Object Lessons

What Sparks Poetry is a serialized feature in which we invite poets to explore experiences and ideas that spark new poems. 

In our current series, Object Lessons, we’re thinking about the relationship between the experienced and imagined world. We have asked our editors and invited poets to present one of their own poems in combination with the object that inspired it, and to meditate on the magical journey from object to poem. 
 
Each essay is accompanied by a writing prompt which we hope you will find useful in your own writing practice or in the classroom.

Aaron McCollough on “Closed on Three Sides, Open on One”

Is there an objective world? One of the older, modern philosophical questions. Yes, well… yes and no, is my answer to that question and my poetry’s answer. Whatever objective world there may be, I have only limited access to it as it does to me. What is most real abides not in an independent, verifiable place outside myself nor somewhere hidden deep inside me; rather, what is most real grows in the meeting place. As the great but under-appreciated Spanish philosopher José Ortega y Gasset says: “absolute reality, as life, is at once immanent and transcendent… I am not my life. This, which is reality, is composed of myself and things. The things are not I, nor am I the things. We are mutually transcendent, but we are both immanent in that absolute coexistence which is life” (Some Lessons in Metaphysics, 158).

In my poems and in my poems’ engagement with things, I have tried to get at this “absolute reality.” What’s the right verb trying to do that? Document? Capture? There isn’t a good verb for it other than “live”; in my poems and in my poems’ engagement with things, I have tried to live this absolute reality. I’m not sure what success could really look like here, but the poem I’m sharing “Closed on Three Sides, Open on One” meets my basic intuitive requirements. It comes from my fourth book, Underlight, which I was writing from around 2008 to 2011, when my wife and I were living in the first home we ever owned, a 616-square-foot bungalow with serious foundation issues, on the edge of Ann Arbor, Michigan. At that time, I had not read Ortega, and so I wouldn’t have articulated things quite as I am doing right now — indeed, I would have articulated things as I did, as I did in this poem. Still, I was already trying to present, to live this poetic inter-relationship of myself to things, to the big thing of a house and the little things that make a house what it is (including the two frail bodies it shelters, their love and other emotions, the terrarium one is fostering, the fleeting notes of music they play, the one blended thing of their two bodies and two selves in “that absolute coexistence which is life”). Words break on this subject. Life comes out.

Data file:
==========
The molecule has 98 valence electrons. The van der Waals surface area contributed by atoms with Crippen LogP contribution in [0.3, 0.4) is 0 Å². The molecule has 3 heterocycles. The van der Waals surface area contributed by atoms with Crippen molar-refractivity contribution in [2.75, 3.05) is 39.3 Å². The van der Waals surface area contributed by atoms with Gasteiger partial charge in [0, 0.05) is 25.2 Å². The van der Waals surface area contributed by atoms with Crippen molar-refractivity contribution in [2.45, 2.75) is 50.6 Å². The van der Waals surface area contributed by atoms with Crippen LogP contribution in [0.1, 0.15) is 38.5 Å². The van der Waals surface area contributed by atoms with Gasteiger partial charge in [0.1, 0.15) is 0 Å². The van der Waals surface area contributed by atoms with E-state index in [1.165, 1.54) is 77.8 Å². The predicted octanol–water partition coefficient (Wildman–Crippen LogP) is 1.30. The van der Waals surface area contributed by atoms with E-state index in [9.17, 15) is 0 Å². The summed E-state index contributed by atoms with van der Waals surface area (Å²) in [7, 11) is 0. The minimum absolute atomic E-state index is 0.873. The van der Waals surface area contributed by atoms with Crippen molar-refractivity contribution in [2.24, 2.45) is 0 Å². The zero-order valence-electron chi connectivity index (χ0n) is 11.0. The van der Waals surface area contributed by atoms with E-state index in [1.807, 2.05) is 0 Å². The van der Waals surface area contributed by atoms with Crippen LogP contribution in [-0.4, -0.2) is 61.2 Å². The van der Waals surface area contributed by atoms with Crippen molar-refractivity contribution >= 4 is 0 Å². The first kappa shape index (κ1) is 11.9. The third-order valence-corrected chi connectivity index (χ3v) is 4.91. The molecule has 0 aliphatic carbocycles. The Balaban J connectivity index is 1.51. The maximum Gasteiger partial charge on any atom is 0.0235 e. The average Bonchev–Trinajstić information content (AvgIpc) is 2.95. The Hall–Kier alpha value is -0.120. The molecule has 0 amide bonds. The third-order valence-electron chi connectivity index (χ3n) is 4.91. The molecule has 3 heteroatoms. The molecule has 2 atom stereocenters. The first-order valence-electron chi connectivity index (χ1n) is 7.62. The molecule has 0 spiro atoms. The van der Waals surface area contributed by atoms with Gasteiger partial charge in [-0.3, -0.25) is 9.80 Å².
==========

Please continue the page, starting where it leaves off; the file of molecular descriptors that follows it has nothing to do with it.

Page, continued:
Writing Prompt

Compound Thing

If things are not as self-contained as we habitually consider them to be and if things also aren’t as available to being contained (or owned?) by us as we tend to treat them, then how do we write about that…? Where do we start if we want to write about what Ortega would call “absolute reality”? Who knows? In my own practice, I tend to gravitate towards undeniably complex things (a house) and/or the many aspects that make up a thing — call it the objective qualities of the thing. Its facets, if you like.

Try breaking down the elements of the objects of your immediate world into their smallest perceptible parts. Don’t limit yourself to the parts perceptible to other people — meaning, be sure to include the fragmentary details from your own subjective inventory that are inherent to your experience of the object and its parts. For example, guitars and coffins are inherent aspects of a house, right? Well, they are for me. We can argue about it, but why not just write your own poem instead?

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Aaron Mccollough

Aaron McCollough

Aaron McCollough is the author of six books of poetry. Most recently, Rank was published by the University of Iowa Press. His poems have appeared in Boston Review, A Public Space, Denver Quarterly, Fence, VOLT, and jubilat. With Karla Kelsey, he co-edits SplitLevel Texts. He is Head of Partner Success at Ubiquity Press.